2. Hard matching for boosted tops at two loops

    Energy Technology Data Exchange (ETDEWEB)

    Hoang, Andre H. [Vienna Univ. (Austria). Faculty of Physics; Vienna Univ. (Austria). Erwin Schroeder International Institute for Mathematical Physics; Pathak, Aditya; Stewart, Iain W. [Massachusetts Institute of Technology, Cambridge, MA (United States). Center for Theoretical Physics; Pietrulewicz, Piotr [DESY Hamburg (Germany). Theory Group

    2015-08-15

    Cross sections for top quarks provide very interesting physics opportunities, being both sensitive to new physics and also perturbatively tractable due to the large top quark mass. Rigorous factorization theorems for top cross sections can be derived in several kinematic scenarios, including the boosted regime in the peak region that we consider here. In the context of the corresponding factorization theorem for e{sup +}e{sup -} collisions we extract the last missing ingredient that is needed to evaluate the cross section differential in the jet-mass at two-loop order, namely the matching coefficient at the scale μ ≅ m{sub t}. Our extraction also yields the final ingredients needed to carry out logarithmic resummation at next-to-next-to-leading logarithmic order (or N3LL if we ignore the missing 4-loop cusp anomalous dimension). This coefficient exhibits an amplitude level rapidity logarithm starting at O(α{sup 2}{sub s}) due to virtual top quark loops, which we treat using rapidity renormalization group (RG) evolution. Interestingly, this rapidity RG evolution appears in the matching coefficient between two effective theories around the heavy quark mass scale μ≅m{sub t}.

  3. QCD analysis of DIS structure functions in neutrino-nucleon scattering: Laplace transform and Jacobi polynomials approach

    CERN Document Server

    Nejad, S Mohammad Moosavi; Tehrani, S Atashbar; Mahdavi, Mahdi

    2016-01-01

    We present a detailed QCD analysis of nucleon structure functions $xF_3 (x, Q^2)$, based on Laplace transforms and Jacobi polynomials approach. The analysis corresponds to the next-to-leading order (NLO) and next-to-next-to-leading order (NNLO) approximation of perturbative QCD. The Laplace transform technique, as an exact analytical solution, is used for the solution of nonsinglet DGLAP evolution equations at low- and large-$x$ values. The extracted results are used as input to obtain the $x$ and Q$^2$ evolution of $xF_3(x, Q^2)$ structure functions using the Jacobi polynomials approach. In our work, the values of the typical QCD scale $\\Lambda_{\\overline{\\rm MS}}^{(n_f)}$ and the strong coupling constant $\\alpha_s(M_Z^2)$ are determined for four quark flavors ($n_f=4$) as well. A careful estimation of the uncertainties shall be performed using the Hessian method for the valence-quark distributions, originating from the experimental errors. We compare our valence-quark PDFs sets with those of other collabora...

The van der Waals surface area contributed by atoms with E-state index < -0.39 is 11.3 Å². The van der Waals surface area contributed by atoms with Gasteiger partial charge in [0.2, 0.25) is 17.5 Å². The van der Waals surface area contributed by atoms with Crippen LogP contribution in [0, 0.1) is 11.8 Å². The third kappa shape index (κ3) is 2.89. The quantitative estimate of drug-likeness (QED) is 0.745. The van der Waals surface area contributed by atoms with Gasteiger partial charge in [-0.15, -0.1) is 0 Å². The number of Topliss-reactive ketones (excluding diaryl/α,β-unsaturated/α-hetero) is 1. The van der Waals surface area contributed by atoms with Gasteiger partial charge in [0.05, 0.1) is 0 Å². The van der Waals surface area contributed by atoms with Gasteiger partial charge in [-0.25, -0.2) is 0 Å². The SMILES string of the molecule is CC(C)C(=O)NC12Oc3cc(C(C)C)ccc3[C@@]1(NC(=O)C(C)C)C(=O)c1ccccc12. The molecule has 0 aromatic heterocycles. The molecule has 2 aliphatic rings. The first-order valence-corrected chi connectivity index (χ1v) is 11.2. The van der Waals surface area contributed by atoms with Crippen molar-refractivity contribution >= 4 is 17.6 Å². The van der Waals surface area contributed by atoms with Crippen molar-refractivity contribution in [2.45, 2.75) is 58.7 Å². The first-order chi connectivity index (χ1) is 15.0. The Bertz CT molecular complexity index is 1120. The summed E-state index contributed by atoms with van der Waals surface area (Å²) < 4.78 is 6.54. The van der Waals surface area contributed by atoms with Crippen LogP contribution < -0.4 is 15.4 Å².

4. QCD analysis of nucleon structure functions in deep-inelastic neutrino-nucleon scattering: Laplace transform and Jacobi polynomials approach

    Science.gov (United States)

    Nejad, S. Mohammad Moosavi; Khanpour, Hamzeh; Tehrani, S. Atashbar; Mahdavi, Mahdi

    2016-10-01

    We present a detailed QCD analysis of nucleon structure functions x F3(x ,Q2) , based on Laplace transforms and the Jacobi polynomials approach. The analysis corresponds to the next-to-leading order and next-to-next-to-leading order approximations of perturbative QCD. The Laplace transform technique, as an exact analytical solution, is used for the solution of nonsinglet Dokshitzer-Gribov-Lipatov-Altarelli-Parisi evolution equations at low- and large-x values. The extracted results are used as input to obtain the x and Q2 evolution of x F3(x ,Q2) structure functions using the Jacobi polynomials approach. In our work, the values of the typical QCD scale ΛMS¯ (nf) and the strong coupling constant αs(MZ2) are determined for four quark flavors (nf=4 ) as well. A careful estimation of the uncertainties shall be performed using the Hessian method for the valence-quark distributions, originating from the experimental errors. We compare our valence-quark parton distribution functions sets with those of other collaborations, in particular with the CT14, MMHT14, and NNPDF sets, which are contemporary with the present analysis. The obtained results from the analysis are in good agreement with those from the literature.